Traffic is not a key contributor to air pollution, study finds

Researchers reveal a 65 per cent reduction in traffic on Scottish roads during lockdown had no significant impact on air pollution

Road traffic is not a key contributor to outdoor air pollution, a new scientific study has suggested.

Scotland experienced a 65 per cent reduction in the number of vehicles on its roads during the first month of lockdown, but this didn’t lead to any significant improvement in outdoor air quality.

Researchers from the University of Stirling’s Institute for Social Marketing and Health analysed Scotland’s levels of fine particulate pollution - often referred to as PM2.5 and thought by scientists to be the type of air pollution with the greatest impact on human health.

Data was analysed from 70 roadside monitoring stations around Scotland from 24 March 2020 - the day after lockdown was introduced in the UK - to 23 April 2020. The results were compared with data from equivalent 31-day periods in 2017, 2018 and 2019.

Across Scotland, the geometric mean concentration of PM2.5 was 6.6 micrograms per cubic metre of air in the 2020 period. This was broadly similar to the levels of 6.7 and 7.4 measured in 2017 and 2018 respectively, despite a massive difference in the number of cars on the road.

In 2019, the PM2.5 level was significantly higher at 12.8, but the researchers said this result wasn’t comparable because it was related to a meteorological event that caused fine particulate dust from the Saharan desert to impact UK air quality. Removing this event from the equation, the 2019 period’s level would be about 7.8.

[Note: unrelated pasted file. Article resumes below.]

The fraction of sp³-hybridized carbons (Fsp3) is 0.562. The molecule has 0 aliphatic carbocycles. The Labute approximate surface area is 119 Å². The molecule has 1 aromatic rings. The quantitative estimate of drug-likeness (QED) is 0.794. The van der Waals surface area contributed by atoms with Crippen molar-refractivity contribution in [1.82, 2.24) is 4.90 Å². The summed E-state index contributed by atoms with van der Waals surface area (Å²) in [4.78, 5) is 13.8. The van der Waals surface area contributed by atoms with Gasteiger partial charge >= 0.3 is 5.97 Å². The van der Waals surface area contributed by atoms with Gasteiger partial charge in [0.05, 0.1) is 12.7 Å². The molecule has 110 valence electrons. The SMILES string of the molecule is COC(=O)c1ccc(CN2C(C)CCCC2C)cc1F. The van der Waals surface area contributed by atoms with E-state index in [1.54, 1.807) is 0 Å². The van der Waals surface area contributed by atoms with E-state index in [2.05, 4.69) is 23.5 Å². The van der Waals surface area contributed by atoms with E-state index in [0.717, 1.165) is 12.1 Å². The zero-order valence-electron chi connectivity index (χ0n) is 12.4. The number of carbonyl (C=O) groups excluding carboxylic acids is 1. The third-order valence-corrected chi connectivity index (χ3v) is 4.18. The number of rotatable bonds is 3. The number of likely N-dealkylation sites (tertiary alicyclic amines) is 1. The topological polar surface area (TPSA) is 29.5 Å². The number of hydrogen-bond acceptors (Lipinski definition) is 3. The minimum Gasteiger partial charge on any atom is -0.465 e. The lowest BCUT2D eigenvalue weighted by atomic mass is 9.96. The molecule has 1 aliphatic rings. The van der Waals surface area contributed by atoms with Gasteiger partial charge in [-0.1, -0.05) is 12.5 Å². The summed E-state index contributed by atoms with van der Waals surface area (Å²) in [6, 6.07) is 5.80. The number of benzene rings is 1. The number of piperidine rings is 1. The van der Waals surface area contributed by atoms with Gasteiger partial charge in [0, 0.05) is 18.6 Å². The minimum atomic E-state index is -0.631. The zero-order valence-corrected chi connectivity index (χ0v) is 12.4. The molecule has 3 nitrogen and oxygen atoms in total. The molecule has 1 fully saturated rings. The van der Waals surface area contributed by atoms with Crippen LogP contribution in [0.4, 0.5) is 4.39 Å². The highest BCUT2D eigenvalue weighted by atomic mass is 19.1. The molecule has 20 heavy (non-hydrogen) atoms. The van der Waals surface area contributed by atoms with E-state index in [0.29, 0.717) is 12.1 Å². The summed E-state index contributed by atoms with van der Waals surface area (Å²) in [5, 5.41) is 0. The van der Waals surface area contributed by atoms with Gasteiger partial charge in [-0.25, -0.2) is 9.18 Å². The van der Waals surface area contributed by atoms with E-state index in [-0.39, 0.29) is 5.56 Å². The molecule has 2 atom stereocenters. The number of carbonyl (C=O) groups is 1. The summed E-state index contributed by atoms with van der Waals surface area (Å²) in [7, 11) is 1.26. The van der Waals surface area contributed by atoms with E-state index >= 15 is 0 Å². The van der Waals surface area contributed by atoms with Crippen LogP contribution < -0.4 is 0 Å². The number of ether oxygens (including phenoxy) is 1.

The study did note, however, that the 2020 period saw a reduction in nitrogen dioxide levels. In spite of this, the researchers said personal exposure to potentially harmful air could have actually increased during lockdown. This is due to people spending more time inside their homes, where cooking fumes and second-hand tobacco smoke can be factors.

Dr Ruaraidh Dobson, who led the study, said: “It has been assumed that fewer cars on the road might have led to a decline in the level of air pollution outdoors and, in turn, reduce the number of cases of ill health linked to this pollution.

“However, our study - contrary to research from places such as Wuhan in China, and Milan - found no evidence of fine particulate air pollution declining in Scotland because of lockdown.

“This suggests that vehicles aren’t an important cause of this very harmful type of air pollution in Scotland, and people may be at greater risk from poor air quality in their own homes, especially where cooking and smoking is taking place in enclosed and poorly ventilated spaces.”

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